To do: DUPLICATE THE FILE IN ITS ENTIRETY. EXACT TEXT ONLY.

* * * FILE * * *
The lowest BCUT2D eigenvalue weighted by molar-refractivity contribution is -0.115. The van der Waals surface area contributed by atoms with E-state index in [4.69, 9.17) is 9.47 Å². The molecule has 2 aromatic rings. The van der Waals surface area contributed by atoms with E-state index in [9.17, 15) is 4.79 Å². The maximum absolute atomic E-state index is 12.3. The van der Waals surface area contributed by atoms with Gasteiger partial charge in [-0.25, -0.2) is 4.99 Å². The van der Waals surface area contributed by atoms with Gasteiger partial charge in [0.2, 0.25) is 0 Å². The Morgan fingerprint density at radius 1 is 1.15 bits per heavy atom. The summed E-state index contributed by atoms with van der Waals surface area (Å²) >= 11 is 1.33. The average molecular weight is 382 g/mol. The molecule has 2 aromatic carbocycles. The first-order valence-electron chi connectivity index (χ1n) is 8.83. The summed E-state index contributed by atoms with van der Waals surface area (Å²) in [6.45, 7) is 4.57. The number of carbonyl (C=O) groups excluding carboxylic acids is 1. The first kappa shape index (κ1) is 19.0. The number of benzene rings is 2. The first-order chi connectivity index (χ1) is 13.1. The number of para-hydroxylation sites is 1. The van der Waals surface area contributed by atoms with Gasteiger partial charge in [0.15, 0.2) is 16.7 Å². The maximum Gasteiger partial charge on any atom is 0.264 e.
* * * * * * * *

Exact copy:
The lowest BCUT2D eigenvalue weighted by molar-refractivity contribution is -0.115. The van der Waals surface area contributed by atoms with E-state index in [4.69, 9.17) is 9.47 Å². The molecule has 2 aromatic rings. The van der Waals surface area contributed by atoms with E-state index in [9.17, 15) is 4.79 Å². The maximum absolute atomic E-state index is 12.3. The van der Waals surface area contributed by atoms with Gasteiger partial charge in [-0.25, -0.2) is 4.99 Å². The van der Waals surface area contributed by atoms with Gasteiger partial charge in [0.2, 0.25) is 0 Å². The Morgan fingerprint density at radius 1 is 1.15 bits per heavy atom. The summed E-state index contributed by atoms with van der Waals surface area (Å²) >= 11 is 1.33. The average molecular weight is 382 g/mol. The molecule has 2 aromatic carbocycles. The first-order valence-electron chi connectivity index (χ1n) is 8.83. The summed E-state index contributed by atoms with van der Waals surface area (Å²) in [6.45, 7) is 4.57. The number of carbonyl (C=O) groups excluding carboxylic acids is 1. The first kappa shape index (κ1) is 19.0. The number of benzene rings is 2. The first-order chi connectivity index (χ1) is 13.1. The number of para-hydroxylation sites is 1. The van der Waals surface area contributed by atoms with Gasteiger partial charge in [0.15, 0.2) is 16.7 Å². The maximum Gasteiger partial charge on any atom is 0.264 e.